All Posts By

Alison Yobage

Dick Wolf’s Journey from Toothpaste to Police Procedurals

By | clypd Blog, Throwback Thursdays | No Comments

The clypd holiday party a few weeks ago featured an 11-question TV trivia quiz, befitting of a company rooted in the TV business. One of the questions: name five detectives from any season of the Law & Order franchise. Participants had more than 30 names to choose from, an indication of the longevity of the franchise.

As I Googled the series the next day to get reacquainted with more actors’ names, I learned more about its creator, Dick Wolf. Coincidentally, it’s also Wolf’s birthday today- he was born on December 20, 1947.

Dick Wolf’s parents met while working at NBC, and his father later went in to advertising, as a producer. Dick took the opposite route, starting out in advertising as a copywriter at agency Benton & Bowles and later switching to TV. Read More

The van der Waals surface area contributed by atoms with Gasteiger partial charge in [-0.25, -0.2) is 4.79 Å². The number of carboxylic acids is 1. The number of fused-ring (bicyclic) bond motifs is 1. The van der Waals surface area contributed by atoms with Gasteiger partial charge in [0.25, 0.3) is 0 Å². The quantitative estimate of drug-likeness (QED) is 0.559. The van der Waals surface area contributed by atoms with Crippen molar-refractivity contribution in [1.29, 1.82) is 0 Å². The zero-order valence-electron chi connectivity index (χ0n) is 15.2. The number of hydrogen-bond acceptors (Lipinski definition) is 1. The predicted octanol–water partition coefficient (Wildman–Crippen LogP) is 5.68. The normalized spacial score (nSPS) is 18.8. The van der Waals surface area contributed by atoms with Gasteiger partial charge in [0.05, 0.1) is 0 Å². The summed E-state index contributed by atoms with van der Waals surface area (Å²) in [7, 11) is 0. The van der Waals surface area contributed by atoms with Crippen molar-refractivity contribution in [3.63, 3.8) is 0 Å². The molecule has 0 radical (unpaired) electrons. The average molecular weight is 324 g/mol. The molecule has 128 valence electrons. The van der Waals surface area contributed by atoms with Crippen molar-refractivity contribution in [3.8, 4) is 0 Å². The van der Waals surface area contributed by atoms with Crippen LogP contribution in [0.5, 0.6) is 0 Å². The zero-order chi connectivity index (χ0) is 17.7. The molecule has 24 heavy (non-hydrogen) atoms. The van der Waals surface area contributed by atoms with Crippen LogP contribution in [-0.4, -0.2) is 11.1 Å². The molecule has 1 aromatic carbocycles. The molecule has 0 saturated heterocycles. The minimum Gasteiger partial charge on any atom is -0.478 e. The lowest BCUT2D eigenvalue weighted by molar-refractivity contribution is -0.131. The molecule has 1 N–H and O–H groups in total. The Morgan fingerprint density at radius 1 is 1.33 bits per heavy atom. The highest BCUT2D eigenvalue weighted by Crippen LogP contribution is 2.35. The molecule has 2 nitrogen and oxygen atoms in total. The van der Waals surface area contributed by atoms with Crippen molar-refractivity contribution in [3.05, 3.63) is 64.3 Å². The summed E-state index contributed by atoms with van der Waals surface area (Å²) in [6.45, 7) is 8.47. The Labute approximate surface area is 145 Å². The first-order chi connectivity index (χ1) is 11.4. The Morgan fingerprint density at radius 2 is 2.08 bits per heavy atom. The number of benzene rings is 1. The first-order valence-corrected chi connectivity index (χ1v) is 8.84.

Retailers and Advertisers Flock Around Rockefeller’s Annual Tree Lighting

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Earlier this month, it was warm enough, and quiet enough, to sit outside on the patio at Rockefeller Center, and enjoy a glass of wine at the end of the day. Just days later, the sidewalks would be crowded with tourists and locals as well, gathered to take in a view of the giant Rockefeller Center tree.

The lighting of the tree is a shiny gift not just for tourists and TV viewers, but also for retailers. And it is a huge money maker for networks and broadcasters.

Networks love holiday TV specials for gathering multiple generations around the TV. Retailers love the increase in GRPs in order to showcase holiday themed ads and deals that drive consumers to their ecommerce sites and stores. Read More

Seriously Cheesy Commercials

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As sweater weather sweeps the nation, in the food world, the focus for many shifts to comfort food. Soups, stews, roasts, and wonderfully cozy, comfy, melted cheese.